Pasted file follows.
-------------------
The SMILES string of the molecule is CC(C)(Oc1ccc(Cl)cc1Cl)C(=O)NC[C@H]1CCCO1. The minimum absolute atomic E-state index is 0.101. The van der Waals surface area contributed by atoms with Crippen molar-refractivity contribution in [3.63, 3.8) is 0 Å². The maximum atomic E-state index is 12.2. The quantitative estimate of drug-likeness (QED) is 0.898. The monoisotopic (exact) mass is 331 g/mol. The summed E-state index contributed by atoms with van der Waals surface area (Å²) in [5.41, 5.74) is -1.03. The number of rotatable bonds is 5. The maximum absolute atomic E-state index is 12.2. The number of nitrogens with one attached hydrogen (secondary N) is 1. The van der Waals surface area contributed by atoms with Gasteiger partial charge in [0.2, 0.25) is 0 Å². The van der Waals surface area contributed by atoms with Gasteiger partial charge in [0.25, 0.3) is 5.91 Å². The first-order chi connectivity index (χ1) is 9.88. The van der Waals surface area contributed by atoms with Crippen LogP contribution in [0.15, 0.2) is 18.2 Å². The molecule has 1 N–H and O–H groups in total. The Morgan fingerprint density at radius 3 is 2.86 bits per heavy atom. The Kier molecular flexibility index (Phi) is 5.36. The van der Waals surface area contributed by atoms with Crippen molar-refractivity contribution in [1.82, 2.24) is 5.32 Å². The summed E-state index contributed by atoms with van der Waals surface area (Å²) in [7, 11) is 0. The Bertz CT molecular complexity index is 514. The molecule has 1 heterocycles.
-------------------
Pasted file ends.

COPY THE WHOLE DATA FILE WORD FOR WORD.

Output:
The SMILES string of the molecule is CC(C)(Oc1ccc(Cl)cc1Cl)C(=O)NC[C@H]1CCCO1. The minimum absolute atomic E-state index is 0.101. The van der Waals surface area contributed by atoms with Crippen molar-refractivity contribution in [3.63, 3.8) is 0 Å². The maximum atomic E-state index is 12.2. The quantitative estimate of drug-likeness (QED) is 0.898. The monoisotopic (exact) mass is 331 g/mol. The summed E-state index contributed by atoms with van der Waals surface area (Å²) in [5.41, 5.74) is -1.03. The number of rotatable bonds is 5. The maximum absolute atomic E-state index is 12.2. The number of nitrogens with one attached hydrogen (secondary N) is 1. The van der Waals surface area contributed by atoms with Gasteiger partial charge in [0.2, 0.25) is 0 Å². The van der Waals surface area contributed by atoms with Gasteiger partial charge in [0.25, 0.3) is 5.91 Å². The first-order chi connectivity index (χ1) is 9.88. The van der Waals surface area contributed by atoms with Crippen LogP contribution in [0.15, 0.2) is 18.2 Å². The molecule has 1 N–H and O–H groups in total. The Morgan fingerprint density at radius 3 is 2.86 bits per heavy atom. The Kier molecular flexibility index (Phi) is 5.36. The van der Waals surface area contributed by atoms with Crippen molar-refractivity contribution in [1.82, 2.24) is 5.32 Å². The summed E-state index contributed by atoms with van der Waals surface area (Å²) in [7, 11) is 0. The Bertz CT molecular complexity index is 514. The molecule has 1 heterocycles.